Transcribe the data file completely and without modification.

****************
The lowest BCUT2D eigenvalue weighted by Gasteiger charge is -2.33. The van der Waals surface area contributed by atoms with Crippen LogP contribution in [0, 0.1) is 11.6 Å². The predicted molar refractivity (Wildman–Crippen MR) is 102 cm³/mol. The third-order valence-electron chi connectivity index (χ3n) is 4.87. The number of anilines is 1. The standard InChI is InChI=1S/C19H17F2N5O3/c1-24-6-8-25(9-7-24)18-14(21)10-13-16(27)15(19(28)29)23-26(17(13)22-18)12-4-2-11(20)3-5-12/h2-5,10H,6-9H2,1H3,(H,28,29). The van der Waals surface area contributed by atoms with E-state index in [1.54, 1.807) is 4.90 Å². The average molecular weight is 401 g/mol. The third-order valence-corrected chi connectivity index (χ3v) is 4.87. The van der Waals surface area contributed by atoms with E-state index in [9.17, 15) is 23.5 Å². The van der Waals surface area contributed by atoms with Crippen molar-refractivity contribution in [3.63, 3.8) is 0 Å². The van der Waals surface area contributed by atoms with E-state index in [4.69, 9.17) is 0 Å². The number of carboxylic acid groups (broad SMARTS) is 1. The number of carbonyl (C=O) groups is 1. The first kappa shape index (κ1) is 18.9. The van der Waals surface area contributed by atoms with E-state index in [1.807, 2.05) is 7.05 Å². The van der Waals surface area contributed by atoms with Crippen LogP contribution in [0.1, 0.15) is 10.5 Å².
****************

The lowest BCUT2D eigenvalue weighted by Gasteiger charge is -2.33. The van der Waals surface area contributed by atoms with Crippen LogP contribution in [0, 0.1) is 11.6 Å². The predicted molar refractivity (Wildman–Crippen MR) is 102 cm³/mol. The third-order valence-electron chi connectivity index (χ3n) is 4.87. The number of anilines is 1. The standard InChI is InChI=1S/C19H17F2N5O3/c1-24-6-8-25(9-7-24)18-14(21)10-13-16(27)15(19(28)29)23-26(17(13)22-18)12-4-2-11(20)3-5-12/h2-5,10H,6-9H2,1H3,(H,28,29). The van der Waals surface area contributed by atoms with E-state index in [1.54, 1.807) is 4.90 Å². The average molecular weight is 401 g/mol. The third-order valence-corrected chi connectivity index (χ3v) is 4.87. The van der Waals surface area contributed by atoms with E-state index in [9.17, 15) is 23.5 Å². The van der Waals surface area contributed by atoms with Crippen molar-refractivity contribution in [3.63, 3.8) is 0 Å². The van der Waals surface area contributed by atoms with E-state index in [4.69, 9.17) is 0 Å². The number of carboxylic acid groups (broad SMARTS) is 1. The number of carbonyl (C=O) groups is 1. The first kappa shape index (κ1) is 18.9. The van der Waals surface area contributed by atoms with E-state index in [1.807, 2.05) is 7.05 Å². The van der Waals surface area contributed by atoms with Crippen LogP contribution in [0.1, 0.15) is 10.5 Å².